A set of the Double Seconds I made for the mine schools in Orapa, Botswana. Range started at G3. When I looked at them after I came back from my trip to Trinidad (which I left for a few weeks after this picture was taken) they seemed kind of rough and crude to me :)

Cellos from the mine schools in Orapa, Botswana.  I had struggled to make decent cellos, I knew that by truncating the range and making the notes bigger that they would be easier to tune and be more stable.  They look kind of crude to me now :)

Cellos from the mine schools in Orapa, Botswana. I had struggled to make decent cellos, I knew that by truncating the range and making the notes bigger that they would be easier to tune and be more stable. They look kind of crude to me now :)

A traditional village in Botswana.  I took a trip with some of the teachers from the mine schools to go there.  My expert photography skills are on display with my finger over the lens on the top right.

A traditional village in Botswana. I took a trip with some of the teachers from the mine schools to go there. My expert photography skills are on display with my finger over the lens on the top right.

Visiting entertainer Louis Balkind at his apartment in Johannesburg on my way back from tuning the pans in Orapa, Botswana.  Louis had purchased what was the best pan I had made up to that point.  Based on the 4ths & 5ths Lead, from low D, but with 12 on the rim, 9 on the next ring, and 5 in the middle.  I was obsessed with trying to get more space between the notes...

Visiting entertainer Louis Balkind at his apartment in Johannesburg on my way back from tuning the pans in Orapa, Botswana. Louis had purchased what was the best pan I had made up to that point. Based on the 4ths & 5ths Lead, from low D, but with 12 on the rim, 9 on the next ring, and 5 in the middle. I was obsessed with trying to get more space between the notes...

The first set of pans that I made to order were these Double Tenors, sold to Ant Stevens several years previously.  On my way back from Orapa, Botswana in 1993 I went past his place to tune them, and found them quite rusted.  I cleaned them up for him.  This is an after-before pic.  I had no idea that one could paint the note surface at that time, up til then I had only seen pans finished with shoe polish.  These pans and photo of me with them made it into a national newspaper magazine article about my then upcoming trip to Trinidad.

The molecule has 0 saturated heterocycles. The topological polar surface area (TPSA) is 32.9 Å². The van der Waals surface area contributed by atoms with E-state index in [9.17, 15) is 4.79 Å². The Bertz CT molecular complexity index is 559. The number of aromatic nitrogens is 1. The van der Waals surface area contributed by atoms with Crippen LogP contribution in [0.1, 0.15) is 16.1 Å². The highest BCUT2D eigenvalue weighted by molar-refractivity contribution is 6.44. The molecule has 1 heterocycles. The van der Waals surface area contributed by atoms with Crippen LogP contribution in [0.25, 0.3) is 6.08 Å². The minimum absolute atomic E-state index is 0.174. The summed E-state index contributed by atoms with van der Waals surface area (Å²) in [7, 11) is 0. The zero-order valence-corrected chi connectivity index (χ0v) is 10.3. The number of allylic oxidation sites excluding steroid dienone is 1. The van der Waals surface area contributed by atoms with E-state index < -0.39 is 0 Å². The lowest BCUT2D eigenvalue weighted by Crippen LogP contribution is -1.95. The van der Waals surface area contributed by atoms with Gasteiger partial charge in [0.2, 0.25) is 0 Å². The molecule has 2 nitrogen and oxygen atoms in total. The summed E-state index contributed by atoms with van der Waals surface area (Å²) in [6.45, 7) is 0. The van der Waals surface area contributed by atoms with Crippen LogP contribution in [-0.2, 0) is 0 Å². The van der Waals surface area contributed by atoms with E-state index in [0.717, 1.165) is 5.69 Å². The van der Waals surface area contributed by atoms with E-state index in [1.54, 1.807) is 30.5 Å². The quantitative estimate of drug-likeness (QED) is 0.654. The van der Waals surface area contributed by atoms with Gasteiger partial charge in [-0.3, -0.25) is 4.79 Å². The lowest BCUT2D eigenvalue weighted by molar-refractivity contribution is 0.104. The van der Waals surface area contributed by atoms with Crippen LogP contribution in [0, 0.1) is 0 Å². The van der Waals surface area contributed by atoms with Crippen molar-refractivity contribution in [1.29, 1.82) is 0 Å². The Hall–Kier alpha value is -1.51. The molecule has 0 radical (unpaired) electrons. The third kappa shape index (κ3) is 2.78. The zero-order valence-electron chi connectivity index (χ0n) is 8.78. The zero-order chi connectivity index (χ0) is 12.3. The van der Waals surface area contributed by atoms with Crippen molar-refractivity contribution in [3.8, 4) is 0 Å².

The first set of pans that I made to order were these Double Tenors, sold to Ant Stevens several years previously. On my way back from Orapa, Botswana in 1993 I went past his place to tune them, and found them quite rusted. I cleaned them up for him. This is an after-before pic. I had no idea that one could paint the note surface at that time, up til then I had only seen pans finished with shoe polish. These pans and photo of me with them made it into a national newspaper magazine article about my then upcoming trip to Trinidad.

A few weeks before I left on my pilgrimage to Trinidad, some friends threw me a party.  They knew that this was a trip that I had been wanting to do for years.  Due to the apartheid regime in South Africa, it had not been possible for me to get a visa to visit Trinidad, but with the "winds of change" in the air things had relaxed and Robin, Cathy and I were finally on our way.  To acclimate us to Trinidad, our friends insisted that we finish a bottle of rum between us that night.  It was quite a party...

A few weeks before I left on my pilgrimage to Trinidad, some friends threw me a party. They knew that this was a trip that I had been wanting to do for years. Due to the apartheid regime in South Africa, it had not been possible for me to get a visa to visit Trinidad, but with the "winds of change" in the air things had relaxed and Robin, Cathy and I were finally on our way. To acclimate us to Trinidad, our friends insisted that we finish a bottle of rum between us that night. It was quite a party...